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Proposed pipeline would send Bakken oil east through Canada

WILLISTON -- A proposed pipeline from the same company behind the Keystone XL would connect Bakken crude with markets now reached only by rail. TransCanada Corp. plans to seek approval for the $600 million Upland Pipeline that would carry oil fro...

WILLISTON - A proposed pipeline from the same company behind the Keystone XL would connect Bakken crude with markets now reached only by rail.
TransCanada Corp. plans to seek approval for the $600 million Upland Pipeline that would carry oil from south of Williston and head north to connect with other pipelines that reach markets in eastern Canada and the eastern United States.
The company said in a statement it has significant interest from shippers in the Williston Basin - in both the U.S. and Canada - for the project. It would have an initial capacity of 220,000 barrels per day with potential of carrying up to 300,000 barrels per day.
There’s a large demand on the East Coast and in eastern Canada for light, sweet crude, said Justin Kringstad, director of the North Dakota Pipeline Authority. But currently the only access North Dakota oil has to refineries in eastern Canada is by rail or truck, Kringstad said.
“Projects like this then open up that possibility for pipeline movement,” he said.
Of the 1.2 million barrels of oil produced per day in North Dakota, the state had about 820,000 barrels of oil per day - enough to fill about 11 trains - leaving the state by rail in December. About 59 percent of oil was transported by rail with 35 percent by pipeline.
The safety of transporting Bakken crude by rail continues to be a debate nationwide, particularly on the heels of this week’s fiery train derailment in West Virginia. That train was carrying oil from North Dakota.
The Upland Pipeline would be in use in 2018 if approved by the U.S. State Department, Canada’s National Energy Board and the North Dakota Public Service Commission.
TransCanada’s Keystone XL Pipeline has been long been stalled in the U.S. regulatory process and faces a presidential veto. That project would have the capacity to transport up to 100,000 barrels per day of Bakken crude from an on-ramp in Baker, Mont.
Congress passed a bill that would give it the power to approve the project, a decision lies in President Barack Obama’s hands. The bill will go to the White House next week, though Obama is expected to veto the legislation.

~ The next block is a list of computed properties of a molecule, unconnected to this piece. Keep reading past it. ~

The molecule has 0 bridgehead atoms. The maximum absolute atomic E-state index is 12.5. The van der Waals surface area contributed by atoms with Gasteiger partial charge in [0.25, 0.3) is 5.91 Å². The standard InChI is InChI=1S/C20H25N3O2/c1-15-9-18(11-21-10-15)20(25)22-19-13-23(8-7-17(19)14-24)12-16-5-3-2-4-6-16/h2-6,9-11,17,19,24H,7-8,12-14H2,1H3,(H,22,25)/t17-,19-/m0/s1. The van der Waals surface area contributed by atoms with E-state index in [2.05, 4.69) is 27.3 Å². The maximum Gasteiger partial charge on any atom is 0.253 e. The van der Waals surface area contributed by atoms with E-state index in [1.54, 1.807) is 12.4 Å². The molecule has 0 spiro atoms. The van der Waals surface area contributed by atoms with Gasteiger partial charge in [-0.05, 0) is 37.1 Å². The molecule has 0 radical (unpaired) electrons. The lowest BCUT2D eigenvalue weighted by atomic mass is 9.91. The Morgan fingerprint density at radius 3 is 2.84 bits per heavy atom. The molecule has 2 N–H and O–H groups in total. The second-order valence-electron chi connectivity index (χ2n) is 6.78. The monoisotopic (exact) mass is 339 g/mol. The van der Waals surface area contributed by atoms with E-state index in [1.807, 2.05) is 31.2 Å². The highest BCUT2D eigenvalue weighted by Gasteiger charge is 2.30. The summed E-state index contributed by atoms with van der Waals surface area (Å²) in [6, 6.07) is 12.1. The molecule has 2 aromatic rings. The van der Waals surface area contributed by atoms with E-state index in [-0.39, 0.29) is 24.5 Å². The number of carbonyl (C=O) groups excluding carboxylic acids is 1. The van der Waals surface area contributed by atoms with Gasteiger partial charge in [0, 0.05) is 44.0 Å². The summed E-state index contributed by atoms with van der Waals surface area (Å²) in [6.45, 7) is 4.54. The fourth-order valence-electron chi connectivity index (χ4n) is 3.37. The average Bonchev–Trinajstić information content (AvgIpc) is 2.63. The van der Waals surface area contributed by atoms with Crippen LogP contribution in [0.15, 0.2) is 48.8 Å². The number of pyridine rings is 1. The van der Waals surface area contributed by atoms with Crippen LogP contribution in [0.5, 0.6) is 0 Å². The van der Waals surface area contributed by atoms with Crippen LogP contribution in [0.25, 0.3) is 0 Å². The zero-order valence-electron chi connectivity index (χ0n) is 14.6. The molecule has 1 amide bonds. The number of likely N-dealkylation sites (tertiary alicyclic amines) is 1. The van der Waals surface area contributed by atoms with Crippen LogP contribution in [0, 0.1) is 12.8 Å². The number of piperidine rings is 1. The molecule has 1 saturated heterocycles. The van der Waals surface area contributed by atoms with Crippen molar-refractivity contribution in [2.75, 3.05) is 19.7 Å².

The Upland Pipeline would cross the border near Northgate, Saskatchewan, and Lignite and end near the Manitoba-Saskatchewan border in Canada. It would connect with other pipelines including the Energy East Pipeline in Saskatchewan.
TransCanada has commitments for 70,000 barrels per day from North Dakota for the Upland, a company spokesman said.
Meanwhile, another Bakken crude oil pipeline went into service this month and the largest proposed pipeline for the Bakken took a step forward recently by applying to the Public Service Commission.
The Double H Pipeline that transports oil from North Dakota to Guernsey, Wyo., went into service this month, said a spokesperson for Kinder Morgan, which recently acquired the pipeline from Hiland Partners.
The pipeline that starts near Dore near the Montana state line in McKenzie County, and has the capacity of transporting 84,000 barrels per day. The company did not disclose how much it is currently transporting.
But looking forward, all other major crude oil pipelines proposed for North Dakota are years away from going into service, meaning a majority of oil will continue to be hauled by rail until they’re completed.
“There will be a period of time there where we won’t have any pipeline projects going into service until those are finished with construction and commissioned,” Kringstad said.
Energy Transfer Partners, which proposes the Dakota Access Pipeline from North Dakota to southern Illinois, recently submitted its initial application to the Public Service Commission, Chairman Brian Kalk said Thursday.
That project would have a capacity of 450,000 barrels per day, the largest currently proposed for North Dakota.
Kalk anticipates that the proposed pipeline would have hearings with the PSC early this summer. The project also needs to go through the regulatory process in other states along the route.
The other major pipeline projects on the table that would serve the Bakken are Enbridge’s Sandpiper Pipeline, which is still going through the regulatory process in Minnesota, and the Keystone XL.

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